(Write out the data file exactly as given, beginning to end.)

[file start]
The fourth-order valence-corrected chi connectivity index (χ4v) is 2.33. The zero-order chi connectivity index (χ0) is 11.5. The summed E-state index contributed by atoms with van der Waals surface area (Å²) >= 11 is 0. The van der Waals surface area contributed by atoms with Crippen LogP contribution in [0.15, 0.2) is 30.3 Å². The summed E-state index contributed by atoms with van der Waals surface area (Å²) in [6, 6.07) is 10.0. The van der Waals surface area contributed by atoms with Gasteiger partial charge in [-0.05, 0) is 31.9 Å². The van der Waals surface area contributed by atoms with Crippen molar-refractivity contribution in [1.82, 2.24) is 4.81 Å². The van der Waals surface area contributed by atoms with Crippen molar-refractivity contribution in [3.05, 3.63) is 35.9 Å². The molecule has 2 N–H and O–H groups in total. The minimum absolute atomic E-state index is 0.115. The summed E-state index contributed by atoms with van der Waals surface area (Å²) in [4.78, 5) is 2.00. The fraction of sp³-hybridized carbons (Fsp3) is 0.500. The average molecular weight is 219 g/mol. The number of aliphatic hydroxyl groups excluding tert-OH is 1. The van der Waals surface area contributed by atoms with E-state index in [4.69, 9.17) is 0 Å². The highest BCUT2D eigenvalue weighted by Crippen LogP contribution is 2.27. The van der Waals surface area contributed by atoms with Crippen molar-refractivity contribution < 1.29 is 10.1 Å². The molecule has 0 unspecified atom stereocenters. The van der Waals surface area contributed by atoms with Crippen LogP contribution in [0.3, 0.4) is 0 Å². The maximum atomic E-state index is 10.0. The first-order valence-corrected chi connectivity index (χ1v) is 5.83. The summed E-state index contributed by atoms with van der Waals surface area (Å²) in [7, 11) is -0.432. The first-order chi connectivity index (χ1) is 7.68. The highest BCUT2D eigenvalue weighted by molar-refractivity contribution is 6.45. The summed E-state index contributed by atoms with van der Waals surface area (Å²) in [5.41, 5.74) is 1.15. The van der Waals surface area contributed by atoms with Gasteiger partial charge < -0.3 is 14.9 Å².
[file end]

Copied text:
The fourth-order valence-corrected chi connectivity index (χ4v) is 2.33. The zero-order chi connectivity index (χ0) is 11.5. The summed E-state index contributed by atoms with van der Waals surface area (Å²) >= 11 is 0. The van der Waals surface area contributed by atoms with Crippen LogP contribution in [0.15, 0.2) is 30.3 Å². The summed E-state index contributed by atoms with van der Waals surface area (Å²) in [6, 6.07) is 10.0. The van der Waals surface area contributed by atoms with Gasteiger partial charge in [-0.05, 0) is 31.9 Å². The van der Waals surface area contributed by atoms with Crippen molar-refractivity contribution in [1.82, 2.24) is 4.81 Å². The van der Waals surface area contributed by atoms with Crippen molar-refractivity contribution in [3.05, 3.63) is 35.9 Å². The molecule has 2 N–H and O–H groups in total. The minimum absolute atomic E-state index is 0.115. The summed E-state index contributed by atoms with van der Waals surface area (Å²) in [4.78, 5) is 2.00. The fraction of sp³-hybridized carbons (Fsp3) is 0.500. The average molecular weight is 219 g/mol. The number of aliphatic hydroxyl groups excluding tert-OH is 1. The van der Waals surface area contributed by atoms with E-state index in [4.69, 9.17) is 0 Å². The highest BCUT2D eigenvalue weighted by Crippen LogP contribution is 2.27. The van der Waals surface area contributed by atoms with Crippen molar-refractivity contribution < 1.29 is 10.1 Å². The molecule has 0 unspecified atom stereocenters. The van der Waals surface area contributed by atoms with Crippen LogP contribution in [0.3, 0.4) is 0 Å². The maximum atomic E-state index is 10.0. The first-order valence-corrected chi connectivity index (χ1v) is 5.83. The summed E-state index contributed by atoms with van der Waals surface area (Å²) in [7, 11) is -0.432. The first-order chi connectivity index (χ1) is 7.68. The highest BCUT2D eigenvalue weighted by molar-refractivity contribution is 6.45. The summed E-state index contributed by atoms with van der Waals surface area (Å²) in [5.41, 5.74) is 1.15. The van der Waals surface area contributed by atoms with Gasteiger partial charge < -0.3 is 14.9 Å².